The real gem of the song is when Carti transitions from his usually elevated cadence to a deeper, experimentally gritty voice, sounding like a different person. This earthier timbre was introduced in his feature on Travis Scott’s “FE!N,” by which fans were simultaneously shocked and pleased. With his new-and-improved voice, Carti goes against the grain while exploring his vocal potential.

After his first solo and “2024,” Carti came out with “H00DBYAIR,” “BACKR00MS (ft. Travis Scott)” and “KETAMINE,” all making light of Carti’s deep voice and supernatural trap instrumentals.

However, the third track that takes the cake for Carti’s rollouts is “EVILJ0RDAN,” which was solely posted on Instagram on Jan. 15. The song’s title is not only composed of Carti’s real name, Jordan, but it also highlights his sinister persona. In the music video, Carti loiters around in a kitchen, wearing a satanic-like headpiece while contrastively sipping out of a Hello Kitty mug.

Carti retains the depth of his grave vocals all throughout “EVILJ0RDAN,” accentuating the purposely unsettling yet mysterious undertones of his artistry. The song raises some concerns about Carti’s fame, as he suggests that his life has gone out of control, to the point where he can’t take a breather. He justifies his lack of stability with the lyrics “I’m a emo, thuggin’ my phase.” Carti also includes two new adlibs, “I am the music” and “Swamp Izzo.” The first loudly proclaims that he doesn’t just make music, but that he is the definition of it, and the second being a shout-out to DJ Swamp Izzo.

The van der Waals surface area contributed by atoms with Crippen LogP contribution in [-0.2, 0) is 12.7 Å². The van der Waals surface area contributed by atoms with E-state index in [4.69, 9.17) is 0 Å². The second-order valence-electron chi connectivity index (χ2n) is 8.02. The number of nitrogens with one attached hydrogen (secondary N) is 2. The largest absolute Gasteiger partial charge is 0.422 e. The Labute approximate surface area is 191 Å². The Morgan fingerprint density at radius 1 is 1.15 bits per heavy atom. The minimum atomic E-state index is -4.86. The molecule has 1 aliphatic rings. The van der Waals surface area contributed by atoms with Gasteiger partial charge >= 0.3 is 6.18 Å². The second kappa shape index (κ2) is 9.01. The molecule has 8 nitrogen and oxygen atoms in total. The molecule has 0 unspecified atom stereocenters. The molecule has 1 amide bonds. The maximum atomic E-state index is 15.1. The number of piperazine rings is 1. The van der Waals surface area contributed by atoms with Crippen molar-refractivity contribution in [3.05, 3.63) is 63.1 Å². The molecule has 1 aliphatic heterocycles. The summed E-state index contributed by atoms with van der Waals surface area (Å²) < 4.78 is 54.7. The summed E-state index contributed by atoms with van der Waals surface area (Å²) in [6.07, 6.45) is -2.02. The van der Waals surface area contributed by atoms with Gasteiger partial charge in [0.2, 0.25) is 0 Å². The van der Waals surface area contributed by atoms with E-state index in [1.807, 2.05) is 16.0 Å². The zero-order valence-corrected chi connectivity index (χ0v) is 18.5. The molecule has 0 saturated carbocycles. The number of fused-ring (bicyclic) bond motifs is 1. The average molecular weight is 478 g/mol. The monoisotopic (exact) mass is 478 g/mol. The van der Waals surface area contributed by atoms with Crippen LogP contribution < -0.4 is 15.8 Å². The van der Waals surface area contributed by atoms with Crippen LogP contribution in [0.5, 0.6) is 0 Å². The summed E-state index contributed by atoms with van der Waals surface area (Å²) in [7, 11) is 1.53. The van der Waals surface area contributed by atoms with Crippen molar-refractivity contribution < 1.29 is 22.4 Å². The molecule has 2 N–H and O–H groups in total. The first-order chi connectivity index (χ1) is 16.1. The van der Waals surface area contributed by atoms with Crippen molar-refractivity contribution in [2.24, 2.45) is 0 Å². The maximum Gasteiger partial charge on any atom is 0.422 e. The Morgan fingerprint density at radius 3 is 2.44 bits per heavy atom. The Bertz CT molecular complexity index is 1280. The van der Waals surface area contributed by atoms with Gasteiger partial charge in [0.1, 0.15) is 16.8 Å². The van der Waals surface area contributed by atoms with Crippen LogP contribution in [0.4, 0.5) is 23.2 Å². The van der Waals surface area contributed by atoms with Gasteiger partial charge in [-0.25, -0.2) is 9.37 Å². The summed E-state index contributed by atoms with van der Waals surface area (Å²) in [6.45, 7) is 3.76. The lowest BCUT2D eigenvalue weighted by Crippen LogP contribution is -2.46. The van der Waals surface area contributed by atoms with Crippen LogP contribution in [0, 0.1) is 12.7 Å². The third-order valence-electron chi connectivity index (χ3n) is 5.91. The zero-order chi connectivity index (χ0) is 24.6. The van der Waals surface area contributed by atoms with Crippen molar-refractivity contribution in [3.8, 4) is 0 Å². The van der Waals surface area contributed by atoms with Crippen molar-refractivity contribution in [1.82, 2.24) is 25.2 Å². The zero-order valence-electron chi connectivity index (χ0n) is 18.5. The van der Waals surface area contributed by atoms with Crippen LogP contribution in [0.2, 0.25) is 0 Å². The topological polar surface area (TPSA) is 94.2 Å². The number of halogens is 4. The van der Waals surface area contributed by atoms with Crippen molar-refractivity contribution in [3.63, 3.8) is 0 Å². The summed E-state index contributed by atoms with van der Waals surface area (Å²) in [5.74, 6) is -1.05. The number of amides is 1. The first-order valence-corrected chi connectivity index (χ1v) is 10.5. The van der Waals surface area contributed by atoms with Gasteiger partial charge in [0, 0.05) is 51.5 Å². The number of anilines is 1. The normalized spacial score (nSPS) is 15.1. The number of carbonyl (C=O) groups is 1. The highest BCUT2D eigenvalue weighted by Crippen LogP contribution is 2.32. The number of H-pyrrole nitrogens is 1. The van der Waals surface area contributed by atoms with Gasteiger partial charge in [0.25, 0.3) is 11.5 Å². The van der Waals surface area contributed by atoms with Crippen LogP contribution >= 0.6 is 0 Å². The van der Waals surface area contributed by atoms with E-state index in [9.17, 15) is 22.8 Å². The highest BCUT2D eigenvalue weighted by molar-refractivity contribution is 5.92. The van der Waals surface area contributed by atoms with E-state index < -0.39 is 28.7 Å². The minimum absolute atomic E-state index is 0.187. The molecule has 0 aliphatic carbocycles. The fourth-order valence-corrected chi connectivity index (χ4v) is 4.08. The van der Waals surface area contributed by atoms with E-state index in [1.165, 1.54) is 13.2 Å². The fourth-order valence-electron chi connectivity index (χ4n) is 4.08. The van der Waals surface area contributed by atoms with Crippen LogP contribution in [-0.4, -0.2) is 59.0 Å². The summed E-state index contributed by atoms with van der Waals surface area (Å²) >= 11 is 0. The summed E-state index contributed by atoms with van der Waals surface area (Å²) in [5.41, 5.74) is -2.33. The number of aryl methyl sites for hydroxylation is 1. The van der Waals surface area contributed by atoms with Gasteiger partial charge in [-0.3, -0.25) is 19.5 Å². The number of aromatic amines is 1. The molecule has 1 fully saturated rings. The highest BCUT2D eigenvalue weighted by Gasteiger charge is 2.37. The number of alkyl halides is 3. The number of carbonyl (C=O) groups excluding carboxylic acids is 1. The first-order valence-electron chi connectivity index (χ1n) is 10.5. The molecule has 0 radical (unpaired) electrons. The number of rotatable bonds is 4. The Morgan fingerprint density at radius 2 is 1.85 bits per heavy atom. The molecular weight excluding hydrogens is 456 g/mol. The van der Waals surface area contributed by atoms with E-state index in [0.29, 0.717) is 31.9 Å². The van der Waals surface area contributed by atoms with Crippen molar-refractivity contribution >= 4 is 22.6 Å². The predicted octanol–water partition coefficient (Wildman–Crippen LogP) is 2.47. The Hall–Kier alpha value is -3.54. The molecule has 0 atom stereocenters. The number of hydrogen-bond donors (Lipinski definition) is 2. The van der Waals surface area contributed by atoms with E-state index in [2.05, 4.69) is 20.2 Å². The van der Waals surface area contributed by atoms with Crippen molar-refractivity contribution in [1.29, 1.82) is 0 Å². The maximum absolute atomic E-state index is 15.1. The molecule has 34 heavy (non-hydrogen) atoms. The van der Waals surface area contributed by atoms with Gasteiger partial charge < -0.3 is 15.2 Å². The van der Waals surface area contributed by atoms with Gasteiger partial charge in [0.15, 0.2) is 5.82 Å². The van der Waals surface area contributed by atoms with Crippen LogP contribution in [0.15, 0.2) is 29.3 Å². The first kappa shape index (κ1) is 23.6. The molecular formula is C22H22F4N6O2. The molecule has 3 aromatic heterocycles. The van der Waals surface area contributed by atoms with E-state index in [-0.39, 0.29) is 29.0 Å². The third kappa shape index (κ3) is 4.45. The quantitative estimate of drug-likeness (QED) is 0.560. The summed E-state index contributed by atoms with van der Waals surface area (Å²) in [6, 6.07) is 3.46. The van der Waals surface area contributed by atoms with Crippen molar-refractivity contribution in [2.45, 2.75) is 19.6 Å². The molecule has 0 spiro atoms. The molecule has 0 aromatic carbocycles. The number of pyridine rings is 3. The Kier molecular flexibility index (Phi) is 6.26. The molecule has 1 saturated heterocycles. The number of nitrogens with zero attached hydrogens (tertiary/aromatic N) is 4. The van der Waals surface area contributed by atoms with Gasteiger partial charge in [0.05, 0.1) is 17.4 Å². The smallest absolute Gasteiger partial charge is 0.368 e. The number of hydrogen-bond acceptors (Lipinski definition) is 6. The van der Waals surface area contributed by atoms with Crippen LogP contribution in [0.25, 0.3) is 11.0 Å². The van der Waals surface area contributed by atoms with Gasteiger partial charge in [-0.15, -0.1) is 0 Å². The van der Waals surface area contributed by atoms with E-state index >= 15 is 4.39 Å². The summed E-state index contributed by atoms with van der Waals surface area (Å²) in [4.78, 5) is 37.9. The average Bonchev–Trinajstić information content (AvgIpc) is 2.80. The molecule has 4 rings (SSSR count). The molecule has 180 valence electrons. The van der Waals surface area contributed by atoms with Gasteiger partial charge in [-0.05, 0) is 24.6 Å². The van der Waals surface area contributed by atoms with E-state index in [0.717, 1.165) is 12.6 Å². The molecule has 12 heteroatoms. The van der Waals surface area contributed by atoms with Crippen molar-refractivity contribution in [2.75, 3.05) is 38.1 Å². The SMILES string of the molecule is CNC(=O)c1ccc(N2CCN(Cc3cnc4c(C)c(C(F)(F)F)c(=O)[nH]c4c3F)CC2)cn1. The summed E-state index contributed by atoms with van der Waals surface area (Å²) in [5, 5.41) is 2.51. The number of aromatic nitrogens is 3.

The repeatedly blaring thumps that make up the production in “EVILJ0RDAN,” as well as Carti’s halted rap flow, are undoubtedly its best aspects. The production is reminiscent of a continuous emergency alarm, keeping the listeners on a panicked edge while simultaneously intriguing them. In the middle of the song, Carti slows down his flow by rapping in paused, rhythmic increments, somehow timed perfectly with the abrupt beats. In this, he’s demonstrating that rap music isn’t a competition of who can rap the fastest.

With the unexpected gift of new songs, fans are now only left to wonder why Carti has not put the tracks out on music streaming platforms. Most fans agree on the theory that Carti’s decision to release music on Instagram is a clever marketing ploy. By releasing the songs on social media, he allows more traction and engagement with his songs and music videos, especially with the ability to easily repost songs on one’s Instagram story. Additionally, dropping unorthodox music on Instagram is a safer bet than releasing it on Spotify, where he runs the risk of people being disinterested in his new sound, which could impact streaming numbers.

Carti’s recent resurgence has built up the artist’s repertoire, emphasizing his unbridled creativity, his commitment to defying expectations and his way of giving back to his patiently loyal fans. The releases have racked up 131.5 million views from Instagram and Youtube combined, proving to be an exceptional warmup for his fourth album, rumored to release this year.

Ingrid Avancena is an Entertainment Staff Writer. She can be reached at avanceni@uci.edu.

Edited by Lillian Dunn, Andrea Garcia